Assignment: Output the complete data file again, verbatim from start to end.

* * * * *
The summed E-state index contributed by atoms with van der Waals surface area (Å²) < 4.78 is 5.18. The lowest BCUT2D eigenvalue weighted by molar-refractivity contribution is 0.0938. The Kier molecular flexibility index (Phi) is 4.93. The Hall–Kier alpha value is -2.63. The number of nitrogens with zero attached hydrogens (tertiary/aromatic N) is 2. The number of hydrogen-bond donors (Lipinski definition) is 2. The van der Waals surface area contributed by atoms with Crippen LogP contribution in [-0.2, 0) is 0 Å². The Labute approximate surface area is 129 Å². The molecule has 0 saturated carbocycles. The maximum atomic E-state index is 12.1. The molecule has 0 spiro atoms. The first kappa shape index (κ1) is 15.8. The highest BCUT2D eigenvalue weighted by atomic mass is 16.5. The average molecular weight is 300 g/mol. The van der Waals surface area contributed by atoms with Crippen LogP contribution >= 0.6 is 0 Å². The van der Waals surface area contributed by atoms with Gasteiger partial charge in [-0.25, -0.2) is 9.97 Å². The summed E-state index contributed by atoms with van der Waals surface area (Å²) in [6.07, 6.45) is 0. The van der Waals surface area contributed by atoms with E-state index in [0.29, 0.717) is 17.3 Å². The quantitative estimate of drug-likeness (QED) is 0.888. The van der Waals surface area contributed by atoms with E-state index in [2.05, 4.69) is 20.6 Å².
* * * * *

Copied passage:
The summed E-state index contributed by atoms with van der Waals surface area (Å²) < 4.78 is 5.18. The lowest BCUT2D eigenvalue weighted by molar-refractivity contribution is 0.0938. The Kier molecular flexibility index (Phi) is 4.93. The Hall–Kier alpha value is -2.63. The number of nitrogens with zero attached hydrogens (tertiary/aromatic N) is 2. The number of hydrogen-bond donors (Lipinski definition) is 2. The van der Waals surface area contributed by atoms with Crippen LogP contribution in [-0.2, 0) is 0 Å². The Labute approximate surface area is 129 Å². The molecule has 0 saturated carbocycles. The maximum atomic E-state index is 12.1. The molecule has 0 spiro atoms. The first kappa shape index (κ1) is 15.8. The highest BCUT2D eigenvalue weighted by atomic mass is 16.5. The average molecular weight is 300 g/mol. The van der Waals surface area contributed by atoms with Crippen LogP contribution >= 0.6 is 0 Å². The van der Waals surface area contributed by atoms with Gasteiger partial charge in [-0.25, -0.2) is 9.97 Å². The summed E-state index contributed by atoms with van der Waals surface area (Å²) in [6.07, 6.45) is 0. The van der Waals surface area contributed by atoms with E-state index in [0.29, 0.717) is 17.3 Å². The quantitative estimate of drug-likeness (QED) is 0.888. The van der Waals surface area contributed by atoms with E-state index in [2.05, 4.69) is 20.6 Å².